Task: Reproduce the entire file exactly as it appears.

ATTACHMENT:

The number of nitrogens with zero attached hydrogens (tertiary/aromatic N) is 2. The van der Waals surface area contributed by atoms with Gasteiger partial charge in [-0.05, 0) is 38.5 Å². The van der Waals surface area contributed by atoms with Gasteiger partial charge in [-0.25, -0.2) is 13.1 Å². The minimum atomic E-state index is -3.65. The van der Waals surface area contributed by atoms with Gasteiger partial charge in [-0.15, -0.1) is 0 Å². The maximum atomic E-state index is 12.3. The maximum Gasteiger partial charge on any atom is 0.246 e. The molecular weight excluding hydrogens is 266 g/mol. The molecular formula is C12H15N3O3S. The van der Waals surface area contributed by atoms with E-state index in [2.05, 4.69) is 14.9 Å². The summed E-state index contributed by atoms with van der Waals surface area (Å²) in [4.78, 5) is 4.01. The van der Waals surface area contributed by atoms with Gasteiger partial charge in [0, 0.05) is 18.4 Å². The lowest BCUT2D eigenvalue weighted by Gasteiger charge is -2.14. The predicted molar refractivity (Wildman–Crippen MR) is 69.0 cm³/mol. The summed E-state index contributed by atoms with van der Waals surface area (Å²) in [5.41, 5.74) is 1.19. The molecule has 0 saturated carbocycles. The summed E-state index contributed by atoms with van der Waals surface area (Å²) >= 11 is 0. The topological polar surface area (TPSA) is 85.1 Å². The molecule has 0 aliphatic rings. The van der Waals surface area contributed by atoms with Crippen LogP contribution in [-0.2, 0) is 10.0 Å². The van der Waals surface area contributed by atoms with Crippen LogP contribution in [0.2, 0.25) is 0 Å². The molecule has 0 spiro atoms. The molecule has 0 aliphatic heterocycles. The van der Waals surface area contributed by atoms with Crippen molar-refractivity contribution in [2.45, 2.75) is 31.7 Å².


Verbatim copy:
The number of nitrogens with zero attached hydrogens (tertiary/aromatic N) is 2. The van der Waals surface area contributed by atoms with Gasteiger partial charge in [-0.05, 0) is 38.5 Å². The van der Waals surface area contributed by atoms with Gasteiger partial charge in [-0.25, -0.2) is 13.1 Å². The minimum atomic E-state index is -3.65. The van der Waals surface area contributed by atoms with Gasteiger partial charge in [-0.15, -0.1) is 0 Å². The maximum atomic E-state index is 12.3. The maximum Gasteiger partial charge on any atom is 0.246 e. The molecular weight excluding hydrogens is 266 g/mol. The molecular formula is C12H15N3O3S. The van der Waals surface area contributed by atoms with E-state index in [2.05, 4.69) is 14.9 Å². The summed E-state index contributed by atoms with van der Waals surface area (Å²) in [4.78, 5) is 4.01. The van der Waals surface area contributed by atoms with Gasteiger partial charge in [0, 0.05) is 18.4 Å². The lowest BCUT2D eigenvalue weighted by Gasteiger charge is -2.14. The predicted molar refractivity (Wildman–Crippen MR) is 69.0 cm³/mol. The summed E-state index contributed by atoms with van der Waals surface area (Å²) in [5.41, 5.74) is 1.19. The molecule has 0 saturated carbocycles. The summed E-state index contributed by atoms with van der Waals surface area (Å²) >= 11 is 0. The topological polar surface area (TPSA) is 85.1 Å². The molecule has 0 aliphatic rings. The van der Waals surface area contributed by atoms with Crippen LogP contribution in [-0.2, 0) is 10.0 Å². The van der Waals surface area contributed by atoms with Crippen LogP contribution in [0.2, 0.25) is 0 Å². The molecule has 0 spiro atoms. The molecule has 0 aliphatic heterocycles. The van der Waals surface area contributed by atoms with Crippen molar-refractivity contribution in [2.45, 2.75) is 31.7 Å².